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The peak current is only 2mA if there are no voltage spikes on the AC. Voltage spikes will also arc across a little resistor that has a 250V absolute maximum voltage rating causing very high current in the led. I think you should rectify the AC, it feeds a series resistor with a capacitor to ground as a filter then another series resistor to feed
Hi, This solution doesn't use a PIR, but I can't think of any solution for what you describe... If the room only has one entry point, maybe an ir led across the doorframe could be used to latch on for entry and off for exit from the room.
Don't you think that when a transistor turns on then the current in the led attached to it is determined by the voltage across the resistor in series? The resistor is R1 and R4. You did not say your battery voltage. The kit says 3V to 15V. If you use a 9v battery then it is small so it will not last long. You need to look on the datasheet for yo
A narrow beam led is important. I sent signals from one to a photodiode across the room, several feet. I also mounted a magnifying glass in front of the photodiode. The setup worked fine.
led required very low current to glow. No it does not! The led uses as much current as it is fed. But its current is limited by the 1k resistor in series with it. If the led is a 2V red one then the 1k resistor has 5V - 2V= 3V across it then Ohm's Law calculates the current to be 3V/1k= 3mA. The Cmos IC with a supply
A circuit diagram would avoid misunderstanding regarding to the depicted above, as for instance if you are using capacitors for softening the current pulses across the leds.
The losses due to light emission should be negligible, and the power consumption of the led can be took solely on the current across its terminals against its drop voltage. Even assuming that the OP is referring to a continuous operation ( not pulsed ), the power density over this sufrace size seems feasible to operate at the standard FR4 PCB i
This is basically a continuous Buck regulator switching oscillator than regulates the pulse width for an average DC voltage across Vbe controlled by D1 zener voltage , Vbe and Ie*Re and duty cycle. Offline buck designs have improved over this and work in principle like active PFC to provide a sinusoidal current fluctuating aro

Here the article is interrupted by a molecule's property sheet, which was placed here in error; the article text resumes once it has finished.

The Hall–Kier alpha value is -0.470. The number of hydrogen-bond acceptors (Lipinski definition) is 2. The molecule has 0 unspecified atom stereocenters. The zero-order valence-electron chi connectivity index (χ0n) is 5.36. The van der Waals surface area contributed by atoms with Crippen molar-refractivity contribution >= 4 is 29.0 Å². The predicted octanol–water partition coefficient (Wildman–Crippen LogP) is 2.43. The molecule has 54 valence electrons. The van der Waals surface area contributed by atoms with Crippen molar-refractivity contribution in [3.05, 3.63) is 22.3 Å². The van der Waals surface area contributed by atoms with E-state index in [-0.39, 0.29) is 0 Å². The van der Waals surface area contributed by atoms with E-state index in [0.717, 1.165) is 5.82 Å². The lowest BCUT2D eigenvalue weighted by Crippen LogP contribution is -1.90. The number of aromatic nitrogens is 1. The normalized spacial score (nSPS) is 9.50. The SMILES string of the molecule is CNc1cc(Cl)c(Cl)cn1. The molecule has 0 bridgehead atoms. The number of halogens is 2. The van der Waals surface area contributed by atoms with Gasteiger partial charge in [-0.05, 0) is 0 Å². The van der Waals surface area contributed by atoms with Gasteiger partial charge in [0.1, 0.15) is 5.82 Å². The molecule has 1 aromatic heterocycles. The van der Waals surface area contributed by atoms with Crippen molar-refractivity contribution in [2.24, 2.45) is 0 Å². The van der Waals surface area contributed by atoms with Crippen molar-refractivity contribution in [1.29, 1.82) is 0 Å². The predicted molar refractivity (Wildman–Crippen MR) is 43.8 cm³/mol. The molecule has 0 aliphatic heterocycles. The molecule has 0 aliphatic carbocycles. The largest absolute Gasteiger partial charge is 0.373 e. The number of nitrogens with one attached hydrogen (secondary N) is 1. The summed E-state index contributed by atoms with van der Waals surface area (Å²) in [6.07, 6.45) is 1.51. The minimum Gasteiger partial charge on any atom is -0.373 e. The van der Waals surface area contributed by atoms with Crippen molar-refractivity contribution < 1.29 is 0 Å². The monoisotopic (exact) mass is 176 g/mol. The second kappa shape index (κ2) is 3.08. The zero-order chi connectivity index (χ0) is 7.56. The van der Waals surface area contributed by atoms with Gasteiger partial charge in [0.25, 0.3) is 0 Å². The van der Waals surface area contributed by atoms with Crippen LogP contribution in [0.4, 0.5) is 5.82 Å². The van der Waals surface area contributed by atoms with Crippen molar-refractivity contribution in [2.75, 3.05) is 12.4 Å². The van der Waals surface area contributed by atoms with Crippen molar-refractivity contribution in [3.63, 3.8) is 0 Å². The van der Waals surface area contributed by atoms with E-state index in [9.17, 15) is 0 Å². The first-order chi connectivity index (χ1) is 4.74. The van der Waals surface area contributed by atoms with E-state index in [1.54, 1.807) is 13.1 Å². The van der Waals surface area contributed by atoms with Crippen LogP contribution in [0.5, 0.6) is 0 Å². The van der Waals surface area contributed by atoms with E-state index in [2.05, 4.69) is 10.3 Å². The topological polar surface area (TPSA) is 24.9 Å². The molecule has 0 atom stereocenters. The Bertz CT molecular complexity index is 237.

What do you mean by "My circuit works on 5V. Controller works on 3.3V"? if you mean the leds are powered from 5V, consider that even if the PIC port pins are high (~3.3V) there is still 1.7V across the led which might be enough to light it. Brian.
I think any expectations for bright, long hours of storage and fit into a small space are not realistic. Even the smallest I would consider is too big for your application and too short a runtime. A CR-123A Primary Lithium 3.0V directly across 20mA = 60mW approx with compatible white led with only 65h expected life. using[URL="www.batte
Two series power white leds will work fine directly across two 3.6v 14500 only when Charger is OFF. They will be much dimmer at 3V per led which is when the SoC of LiPo drops to 0. MOSFET switch must be much less than ESR of led's which is around 1 Ohm @ 1Watt. So choose <<100 mOhm. with logic level drive.
IS YOUR INDUCTOR CURRENT smooth? Have a look at the voltage across the sense it a regular triangle wave? If not then maybe you have instability. Sometimes, surface mount inductors cam make noise esp if the inductor current is not smooth.....also maybe the 1khz pwm may be making the inductor coils vibrate and make noise...maybe yo
You just have to check for the output current only. The voltage doesn't care, as the led will self adjust the voltage across its terminals. By using a PWM signal and using the output current as feedback signal you could accomplish your task (led dimming). Think about led as a simple diode - you don't have to set the (...)
I assume that your car is a small toy car because the leds will be VERY dim. You have 5 White(?) leds in parallel. A white led has a forward voltage of about 3.2V so the current limiting resistor will have 12V - 3.2V= 8.8V across it when the battery is 12V. Then Ohm's Law calculates the total current in the 1k resistor and (...)
As explained the voltage across a led is a crude way of controlling the current through it. Put a small resistor in series with the earthy end of the led and monitor the voltage across it, this will be proportional to your led current, which you want to stabilise. Frank
My question is related to thread . but since the thread is old i am starting a new one. I want to build a sensor using led so i need a constant brightness and temperature compensating driver (so no drift in wavelength with T) with a good precision. I have come across the CL2 series from Microchip (prev
I think a schematic would help but I'm guessing the issue here is the 12V relay and leds being mixed. For the relay to be used safely, the catch diodes in the ULN2003 should be connected to the relay supply (12V) so when connected to leds fed from 5V they forward conduct and leave 7V (12V- 5V) across the leds. The cure is (...)